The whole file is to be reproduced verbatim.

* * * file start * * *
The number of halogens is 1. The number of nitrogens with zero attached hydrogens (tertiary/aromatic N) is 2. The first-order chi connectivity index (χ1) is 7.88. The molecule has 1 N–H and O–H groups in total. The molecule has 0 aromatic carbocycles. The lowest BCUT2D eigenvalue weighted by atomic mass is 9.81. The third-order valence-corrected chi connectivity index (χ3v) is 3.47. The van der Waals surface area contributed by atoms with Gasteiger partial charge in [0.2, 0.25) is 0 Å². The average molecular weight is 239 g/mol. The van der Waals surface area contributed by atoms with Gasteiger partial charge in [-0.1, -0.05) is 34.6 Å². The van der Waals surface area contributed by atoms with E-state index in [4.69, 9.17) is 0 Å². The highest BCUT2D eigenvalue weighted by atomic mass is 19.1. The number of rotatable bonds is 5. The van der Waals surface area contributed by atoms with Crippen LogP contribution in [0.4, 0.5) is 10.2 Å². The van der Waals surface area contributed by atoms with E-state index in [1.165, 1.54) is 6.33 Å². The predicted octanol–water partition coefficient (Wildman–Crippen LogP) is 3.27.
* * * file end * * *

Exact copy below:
The number of halogens is 1. The number of nitrogens with zero attached hydrogens (tertiary/aromatic N) is 2. The first-order chi connectivity index (χ1) is 7.88. The molecule has 1 N–H and O–H groups in total. The molecule has 0 aromatic carbocycles. The lowest BCUT2D eigenvalue weighted by atomic mass is 9.81. The third-order valence-corrected chi connectivity index (χ3v) is 3.47. The van der Waals surface area contributed by atoms with Gasteiger partial charge in [0.2, 0.25) is 0 Å². The average molecular weight is 239 g/mol. The van der Waals surface area contributed by atoms with Gasteiger partial charge in [-0.1, -0.05) is 34.6 Å². The van der Waals surface area contributed by atoms with E-state index in [4.69, 9.17) is 0 Å². The highest BCUT2D eigenvalue weighted by atomic mass is 19.1. The number of rotatable bonds is 5. The van der Waals surface area contributed by atoms with Crippen LogP contribution in [0.4, 0.5) is 10.2 Å². The van der Waals surface area contributed by atoms with E-state index in [1.165, 1.54) is 6.33 Å². The predicted octanol–water partition coefficient (Wildman–Crippen LogP) is 3.27.